2019 - 2020 LEGISLATURE
June 3, 2019 - Introduced by Representatives Felzkowski, Considine, B. Meyers,
Milroy, Murphy, Mursau, Ohnstad, Rodriguez, Sinicki, Spiros, Spreitzer,
Stubbs, Subeck, Tauchen, C. Taylor, Tusler and Vruwink, cosponsored by
Senators Cowles, Carpenter, Olsen, Petrowski, Ringhand and Wirch.
Referred to Committee on Rules.
AJR50,1,1 1Relating to: proclaiming November 1 as Electa Quinney Day in Wisconsin.
AJR50,1,52 Whereas, Electa “Wuhwehweeheemeew" Quinney was born in 1802 in
3Stockbridge, Massachusetts to an influential family which included several Tribal
4Chiefs in the Stockbridge-Munsee Band of Mohicans and was educated in some of
5the best boarding schools in New York and Connecticut; and
AJR50,1,96 Whereas, after Quinney had taught for six years in New York, the
7Stockbridge-Munsee Band of Mohicans were forcibly removed from New York, and
8after negotiating an agreement with the Menominee Indians, Electa Quinney moved
9with the Stockbridge-Munsee Tribe to Wisconsin; and
AJR50,1,1310 Whereas, after arriving in Wisconsin on June 20, 1828, Electa Quinney quickly
11began teaching in a new one-room schoolhouse open to both Native American and
12white students in Statesburg, which is now Kaukauna, and frequently taught
13multiple subjects to class sizes as large as 50 students; and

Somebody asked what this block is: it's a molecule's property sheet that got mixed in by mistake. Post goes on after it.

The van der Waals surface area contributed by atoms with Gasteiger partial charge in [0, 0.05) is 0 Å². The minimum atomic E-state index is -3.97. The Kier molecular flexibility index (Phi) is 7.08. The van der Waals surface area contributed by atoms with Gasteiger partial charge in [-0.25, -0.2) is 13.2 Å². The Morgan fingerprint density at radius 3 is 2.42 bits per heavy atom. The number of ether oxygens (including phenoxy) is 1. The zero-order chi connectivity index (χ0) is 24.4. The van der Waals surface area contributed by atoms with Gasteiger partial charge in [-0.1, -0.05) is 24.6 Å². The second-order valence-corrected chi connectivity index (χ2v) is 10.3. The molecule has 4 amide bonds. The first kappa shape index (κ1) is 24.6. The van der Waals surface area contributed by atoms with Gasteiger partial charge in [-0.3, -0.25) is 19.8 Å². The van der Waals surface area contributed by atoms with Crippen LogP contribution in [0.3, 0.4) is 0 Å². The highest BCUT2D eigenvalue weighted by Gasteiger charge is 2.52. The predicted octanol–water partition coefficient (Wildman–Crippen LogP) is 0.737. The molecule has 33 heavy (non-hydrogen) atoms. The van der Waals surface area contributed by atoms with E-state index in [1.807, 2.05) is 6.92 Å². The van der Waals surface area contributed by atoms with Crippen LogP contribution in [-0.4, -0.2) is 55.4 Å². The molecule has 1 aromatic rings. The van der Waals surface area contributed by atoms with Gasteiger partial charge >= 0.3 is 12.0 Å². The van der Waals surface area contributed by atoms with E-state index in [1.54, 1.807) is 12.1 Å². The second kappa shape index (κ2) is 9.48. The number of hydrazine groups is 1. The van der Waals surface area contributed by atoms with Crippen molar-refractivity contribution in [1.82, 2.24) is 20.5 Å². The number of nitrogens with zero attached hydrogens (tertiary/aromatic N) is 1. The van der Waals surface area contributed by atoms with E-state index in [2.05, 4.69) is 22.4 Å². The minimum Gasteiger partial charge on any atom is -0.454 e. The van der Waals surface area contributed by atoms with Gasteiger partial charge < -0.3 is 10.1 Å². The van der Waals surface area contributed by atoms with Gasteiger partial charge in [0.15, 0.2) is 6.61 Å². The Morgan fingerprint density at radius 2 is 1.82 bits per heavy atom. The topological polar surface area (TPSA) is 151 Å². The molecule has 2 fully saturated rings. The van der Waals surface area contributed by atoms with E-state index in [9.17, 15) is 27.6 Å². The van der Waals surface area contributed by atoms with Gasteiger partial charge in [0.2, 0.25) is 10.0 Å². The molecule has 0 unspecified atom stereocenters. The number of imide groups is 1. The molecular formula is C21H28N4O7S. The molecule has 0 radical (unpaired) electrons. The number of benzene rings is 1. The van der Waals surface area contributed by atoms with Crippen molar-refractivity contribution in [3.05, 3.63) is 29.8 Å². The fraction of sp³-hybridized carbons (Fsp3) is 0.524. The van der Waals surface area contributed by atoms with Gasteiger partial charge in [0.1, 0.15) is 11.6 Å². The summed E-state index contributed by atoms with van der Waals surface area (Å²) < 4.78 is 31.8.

1Whereas, this school was the first in Wisconsin that did not charge an
2enrollment fee and that allowed students of all backgrounds to receive an education,
3and at this school Electa Quinney also became Wisconsin's first female teacher; and
AJR50,2,74 Whereas, while Electa Quinney died in 1885 and was buried in Stockbridge,
5Wisconsin, her role in Native American history, the legacy of our public education
6system, and the advancement of women's rights have long outlasted her time on
7earth; now, therefore, be it
AJR50,2,13 8Resolved by the assembly, the senate concurring, That the Wisconsin
9Legislature proclaims November 1, the first day of National Native American
10Heritage Month, as Electa Quinney Day in Wisconsin and calls upon all citizens,
11educators, and students to take this opportunity to recognize the impact Electa
12Quinney had on Wisconsin's early history and how her legacy still shapes Wisconsin
AJR50,2,1414 (End)